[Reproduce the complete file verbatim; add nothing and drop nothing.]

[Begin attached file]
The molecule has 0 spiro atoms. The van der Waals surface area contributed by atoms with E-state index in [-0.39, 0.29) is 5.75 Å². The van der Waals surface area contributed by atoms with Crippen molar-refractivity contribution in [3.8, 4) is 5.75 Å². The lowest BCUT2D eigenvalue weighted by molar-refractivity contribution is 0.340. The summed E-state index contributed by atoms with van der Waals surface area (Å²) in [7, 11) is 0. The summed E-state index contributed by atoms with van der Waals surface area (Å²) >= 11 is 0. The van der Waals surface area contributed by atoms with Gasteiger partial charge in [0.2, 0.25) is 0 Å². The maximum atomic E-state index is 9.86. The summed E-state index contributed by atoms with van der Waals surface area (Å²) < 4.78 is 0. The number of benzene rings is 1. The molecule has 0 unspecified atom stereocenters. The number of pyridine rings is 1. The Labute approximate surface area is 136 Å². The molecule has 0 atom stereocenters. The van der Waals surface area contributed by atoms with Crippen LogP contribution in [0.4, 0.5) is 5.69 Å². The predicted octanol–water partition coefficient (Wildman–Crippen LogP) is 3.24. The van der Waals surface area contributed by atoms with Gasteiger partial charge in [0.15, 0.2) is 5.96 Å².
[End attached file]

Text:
The molecule has 0 spiro atoms. The van der Waals surface area contributed by atoms with E-state index in [-0.39, 0.29) is 5.75 Å². The van der Waals surface area contributed by atoms with Crippen molar-refractivity contribution in [3.8, 4) is 5.75 Å². The lowest BCUT2D eigenvalue weighted by molar-refractivity contribution is 0.340. The summed E-state index contributed by atoms with van der Waals surface area (Å²) in [7, 11) is 0. The summed E-state index contributed by atoms with van der Waals surface area (Å²) >= 11 is 0. The van der Waals surface area contributed by atoms with Gasteiger partial charge in [0.2, 0.25) is 0 Å². The maximum atomic E-state index is 9.86. The summed E-state index contributed by atoms with van der Waals surface area (Å²) < 4.78 is 0. The number of benzene rings is 1. The molecule has 0 unspecified atom stereocenters. The number of pyridine rings is 1. The Labute approximate surface area is 136 Å². The molecule has 0 atom stereocenters. The van der Waals surface area contributed by atoms with Crippen LogP contribution in [0.4, 0.5) is 5.69 Å². The predicted octanol–water partition coefficient (Wildman–Crippen LogP) is 3.24. The van der Waals surface area contributed by atoms with Gasteiger partial charge in [0.15, 0.2) is 5.96 Å².